Saturday, January 5, 2013

Top energy stories of 2012

In Rewind YouTube Style and science year in review 2012, there was one topic I intentially omitted--energy.  I did that because I already knew that the Nablopomo theme for January would be energy, so I was saving the stories.  I also held off because the the best list of stories available had not been finalized yet; it was still being voted on by readers.  It's now January and the top ten has been announced, so I no longer have any reason to delay.  Without any further ado, here are The Top 10 Energy Stories of 2012 as voted on by the readers of the Christian Science Monitor and Consumer Energy Report.
1. Revolution in US oil and gas production continues
 2. Hurricane Sandy and the Aftermath
 3. New CAFE standards doubled to 54.5 MPG by 2025
 4. India blackouts leaves 680 million people in the dark
 5. Low natural gas prices stimulate US economy
 6. California Implements Cap and Trade
 7. China in North America’s Oil Sands
 8. Obama Rejects Keystone XL Extension, Endorses Southern Leg
 9. Obama reelection
* 10. US Carbon Emissions Plummet
The five stories that were voted on but which didn't make the cut were:
  • Rigs shifting from natural gas to oil,
  • EPA rejects RFS waiver request
  • Sanctions on Iran
  • California gasoline shortage
  • BP settlements

The common theme among all these stories was that they had to do with fossil fuels and the effects of extracting, transporting, and burning them, not with renewables, except maybe the last two, which still have major fossil fuel components to them.  In the short run, that's good, as it means we have enough fossil fuel to make the transition away from them.  In the long run, it's bad, as we could definitely pump enough greenhouse gases to really heat up the planet.

Follow over the jump for more energy stories from Overnight News Digest: Science Saturday (Science in 2012 edition) on Daily Kos.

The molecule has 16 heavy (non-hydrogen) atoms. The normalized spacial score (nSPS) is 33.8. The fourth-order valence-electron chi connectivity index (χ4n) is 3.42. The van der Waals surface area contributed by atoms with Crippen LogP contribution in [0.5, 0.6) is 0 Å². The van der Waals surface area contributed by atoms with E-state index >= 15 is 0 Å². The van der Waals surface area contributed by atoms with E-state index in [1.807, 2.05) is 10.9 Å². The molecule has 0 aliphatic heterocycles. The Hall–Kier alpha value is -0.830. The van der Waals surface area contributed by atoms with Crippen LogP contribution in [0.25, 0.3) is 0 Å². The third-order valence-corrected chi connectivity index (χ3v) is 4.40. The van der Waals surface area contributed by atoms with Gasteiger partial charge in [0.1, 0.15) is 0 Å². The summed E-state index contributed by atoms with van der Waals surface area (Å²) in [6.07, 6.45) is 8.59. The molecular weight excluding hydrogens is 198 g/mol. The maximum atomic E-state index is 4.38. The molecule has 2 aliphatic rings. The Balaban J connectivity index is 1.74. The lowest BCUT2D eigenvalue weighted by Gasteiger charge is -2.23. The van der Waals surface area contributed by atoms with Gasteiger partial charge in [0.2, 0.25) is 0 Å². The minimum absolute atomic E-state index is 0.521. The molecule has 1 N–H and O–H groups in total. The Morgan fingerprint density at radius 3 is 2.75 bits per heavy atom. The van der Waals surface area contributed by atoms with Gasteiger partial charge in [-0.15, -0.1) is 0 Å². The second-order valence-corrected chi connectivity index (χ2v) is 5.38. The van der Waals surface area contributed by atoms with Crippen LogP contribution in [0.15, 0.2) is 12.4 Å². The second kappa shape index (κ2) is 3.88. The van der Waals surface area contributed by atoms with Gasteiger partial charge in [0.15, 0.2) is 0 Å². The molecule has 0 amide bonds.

MIT Technology Review: What Mattered in Energy Innovation This Year
Notable advances in renewable energy pale compared to the impact of shale gas.
By Kevin Bullis on December 29, 2012
Although renewable energy made impressive advances this year, its impact has been dwarfed by the changes caused by the surplus of cheap, abundant natural gas made possible by hydrofracturing—fracking—of shale deposits. It will also be hard for renewables to equal the impact of shale gas in the coming years.

As utilities shift electricity production from coal plants to natural gas ones, carbon dioxide emissions have dropped to levels not seen for 20 years. In China, the government has set ambitious goals to scale up fracking and shale gas production there as well.

Similar drilling technology has led to a surge of oil production in the United States that could have it rivaling the production of oil in Saudi Arabia. It’s led to credible estimates that within a couple of decades—with the help of rigorous fuel economy standards—North America could produce as much energy as it consumes.

Shale gas is having a major impact on renewable sources of energy as well. For example, as a result of cheap natural gas, some companies that had been founded to produce biofuels from renewable sources—and entrepreneurs who had dedicated much of their lives to developing such technologies—have given up and turned instead to making fuels with natural gas. At the same time, cheap natural gas has made it far more difficult for renewable sources of energy to compete.

Meanwhile, the prospects for solar, wind, biofuels, and advanced vehicles took a decidedly bearish turn this year.
Again, the same theme of fossil fuels dominating over renewables.  What about a list of energy stories culled from Earth Island Journal: The Top Ten Environmental Stories of 2012?
Superstorm Wallops the Big Apple
The Drought
The End of Peak Oil
Fracking Gone Wild
Good Gas Mileage
Keystone Delayed
Four of the top ten are explicitly fossil fuel stories, three of them are duplicates of the first list, and two more are climate change stories in which fossil fuel is implicated.  It's the same theme as above.

So is there any good news for renewables?  Yes, there is.

The Guardian (UK): Top 10 green energy bright spots of 2012
From wind turbines to the US great green fleet, here are the top green energy stories of the year
Oh, good.  At least there's some good news about sustainable energy!

As for the fossil fuel stories, I have more to say about them later.  Stay tuned.

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